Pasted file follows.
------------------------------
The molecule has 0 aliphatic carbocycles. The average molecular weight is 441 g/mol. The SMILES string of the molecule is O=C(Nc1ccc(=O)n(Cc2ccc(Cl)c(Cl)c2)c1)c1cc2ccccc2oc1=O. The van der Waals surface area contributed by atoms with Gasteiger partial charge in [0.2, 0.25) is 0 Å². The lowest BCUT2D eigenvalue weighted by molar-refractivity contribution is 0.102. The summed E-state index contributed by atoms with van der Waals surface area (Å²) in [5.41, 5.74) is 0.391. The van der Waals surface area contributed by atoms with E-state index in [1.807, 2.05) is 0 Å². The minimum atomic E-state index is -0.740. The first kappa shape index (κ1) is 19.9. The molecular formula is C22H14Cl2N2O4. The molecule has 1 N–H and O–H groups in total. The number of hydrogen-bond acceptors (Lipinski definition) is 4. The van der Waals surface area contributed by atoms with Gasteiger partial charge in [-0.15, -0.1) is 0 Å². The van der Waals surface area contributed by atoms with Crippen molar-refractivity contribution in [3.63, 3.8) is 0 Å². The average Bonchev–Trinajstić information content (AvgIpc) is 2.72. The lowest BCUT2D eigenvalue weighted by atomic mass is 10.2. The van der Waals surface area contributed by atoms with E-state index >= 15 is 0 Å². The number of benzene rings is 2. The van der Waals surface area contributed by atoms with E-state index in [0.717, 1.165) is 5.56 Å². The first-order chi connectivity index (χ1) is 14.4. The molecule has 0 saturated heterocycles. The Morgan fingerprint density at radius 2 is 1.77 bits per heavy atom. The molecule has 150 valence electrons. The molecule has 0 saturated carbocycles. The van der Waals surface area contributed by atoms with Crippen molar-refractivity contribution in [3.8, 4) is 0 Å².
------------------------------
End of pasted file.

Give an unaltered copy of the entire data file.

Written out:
The molecule has 0 aliphatic carbocycles. The average molecular weight is 441 g/mol. The SMILES string of the molecule is O=C(Nc1ccc(=O)n(Cc2ccc(Cl)c(Cl)c2)c1)c1cc2ccccc2oc1=O. The van der Waals surface area contributed by atoms with Gasteiger partial charge in [0.2, 0.25) is 0 Å². The lowest BCUT2D eigenvalue weighted by molar-refractivity contribution is 0.102. The summed E-state index contributed by atoms with van der Waals surface area (Å²) in [5.41, 5.74) is 0.391. The van der Waals surface area contributed by atoms with E-state index in [1.807, 2.05) is 0 Å². The minimum atomic E-state index is -0.740. The first kappa shape index (κ1) is 19.9. The molecular formula is C22H14Cl2N2O4. The molecule has 1 N–H and O–H groups in total. The number of hydrogen-bond acceptors (Lipinski definition) is 4. The van der Waals surface area contributed by atoms with Gasteiger partial charge in [-0.15, -0.1) is 0 Å². The van der Waals surface area contributed by atoms with Crippen molar-refractivity contribution in [3.63, 3.8) is 0 Å². The average Bonchev–Trinajstić information content (AvgIpc) is 2.72. The lowest BCUT2D eigenvalue weighted by atomic mass is 10.2. The van der Waals surface area contributed by atoms with E-state index >= 15 is 0 Å². The number of benzene rings is 2. The van der Waals surface area contributed by atoms with E-state index in [0.717, 1.165) is 5.56 Å². The first-order chi connectivity index (χ1) is 14.4. The molecule has 0 saturated heterocycles. The Morgan fingerprint density at radius 2 is 1.77 bits per heavy atom. The molecule has 150 valence electrons. The molecule has 0 saturated carbocycles. The van der Waals surface area contributed by atoms with Crippen molar-refractivity contribution in [3.8, 4) is 0 Å².